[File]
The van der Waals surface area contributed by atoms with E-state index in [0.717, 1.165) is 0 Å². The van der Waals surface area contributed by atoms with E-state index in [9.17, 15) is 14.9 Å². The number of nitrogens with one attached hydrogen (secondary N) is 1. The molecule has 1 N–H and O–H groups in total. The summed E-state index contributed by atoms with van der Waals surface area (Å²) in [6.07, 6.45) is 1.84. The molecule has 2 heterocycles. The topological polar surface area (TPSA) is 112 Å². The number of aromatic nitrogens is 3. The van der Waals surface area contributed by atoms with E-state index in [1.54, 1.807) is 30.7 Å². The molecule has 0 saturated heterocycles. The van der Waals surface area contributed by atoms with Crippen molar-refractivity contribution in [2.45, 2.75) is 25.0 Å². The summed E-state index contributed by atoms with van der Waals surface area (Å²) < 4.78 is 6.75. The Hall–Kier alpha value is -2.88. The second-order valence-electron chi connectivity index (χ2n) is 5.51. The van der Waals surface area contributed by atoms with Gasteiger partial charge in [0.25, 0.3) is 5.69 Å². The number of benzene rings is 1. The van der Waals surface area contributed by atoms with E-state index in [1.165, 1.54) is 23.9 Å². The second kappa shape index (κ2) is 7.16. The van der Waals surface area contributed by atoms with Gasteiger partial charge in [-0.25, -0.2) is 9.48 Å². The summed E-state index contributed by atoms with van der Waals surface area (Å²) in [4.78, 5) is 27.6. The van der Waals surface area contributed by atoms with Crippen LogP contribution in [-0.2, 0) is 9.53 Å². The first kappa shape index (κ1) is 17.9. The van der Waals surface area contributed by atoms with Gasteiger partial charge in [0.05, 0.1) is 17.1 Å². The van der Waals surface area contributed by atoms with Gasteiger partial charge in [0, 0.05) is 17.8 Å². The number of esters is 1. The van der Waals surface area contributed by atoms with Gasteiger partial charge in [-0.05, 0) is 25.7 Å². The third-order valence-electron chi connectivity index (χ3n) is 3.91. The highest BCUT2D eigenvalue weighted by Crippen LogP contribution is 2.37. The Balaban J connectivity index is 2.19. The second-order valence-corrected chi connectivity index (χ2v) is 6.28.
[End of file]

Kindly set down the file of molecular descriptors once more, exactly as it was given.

The van der Waals surface area contributed by atoms with E-state index in [0.717, 1.165) is 0 Å². The van der Waals surface area contributed by atoms with E-state index in [9.17, 15) is 14.9 Å². The number of nitrogens with one attached hydrogen (secondary N) is 1. The molecule has 1 N–H and O–H groups in total. The summed E-state index contributed by atoms with van der Waals surface area (Å²) in [6.07, 6.45) is 1.84. The molecule has 2 heterocycles. The topological polar surface area (TPSA) is 112 Å². The number of aromatic nitrogens is 3. The van der Waals surface area contributed by atoms with E-state index in [1.54, 1.807) is 30.7 Å². The molecule has 0 saturated heterocycles. The van der Waals surface area contributed by atoms with Crippen molar-refractivity contribution in [2.45, 2.75) is 25.0 Å². The summed E-state index contributed by atoms with van der Waals surface area (Å²) < 4.78 is 6.75. The Hall–Kier alpha value is -2.88. The second-order valence-electron chi connectivity index (χ2n) is 5.51. The van der Waals surface area contributed by atoms with Gasteiger partial charge in [0.25, 0.3) is 5.69 Å². The number of benzene rings is 1. The van der Waals surface area contributed by atoms with E-state index in [1.165, 1.54) is 23.9 Å². The second kappa shape index (κ2) is 7.16. The van der Waals surface area contributed by atoms with Gasteiger partial charge in [-0.25, -0.2) is 9.48 Å². The summed E-state index contributed by atoms with van der Waals surface area (Å²) in [4.78, 5) is 27.6. The van der Waals surface area contributed by atoms with Crippen LogP contribution in [-0.2, 0) is 9.53 Å². The first kappa shape index (κ1) is 17.9. The van der Waals surface area contributed by atoms with Gasteiger partial charge in [0.05, 0.1) is 17.1 Å². The van der Waals surface area contributed by atoms with Gasteiger partial charge in [0, 0.05) is 17.8 Å². The number of esters is 1. The van der Waals surface area contributed by atoms with Gasteiger partial charge in [-0.05, 0) is 25.7 Å². The third-order valence-electron chi connectivity index (χ3n) is 3.91. The highest BCUT2D eigenvalue weighted by Crippen LogP contribution is 2.37. The Balaban J connectivity index is 2.19. The second-order valence-corrected chi connectivity index (χ2v) is 6.28.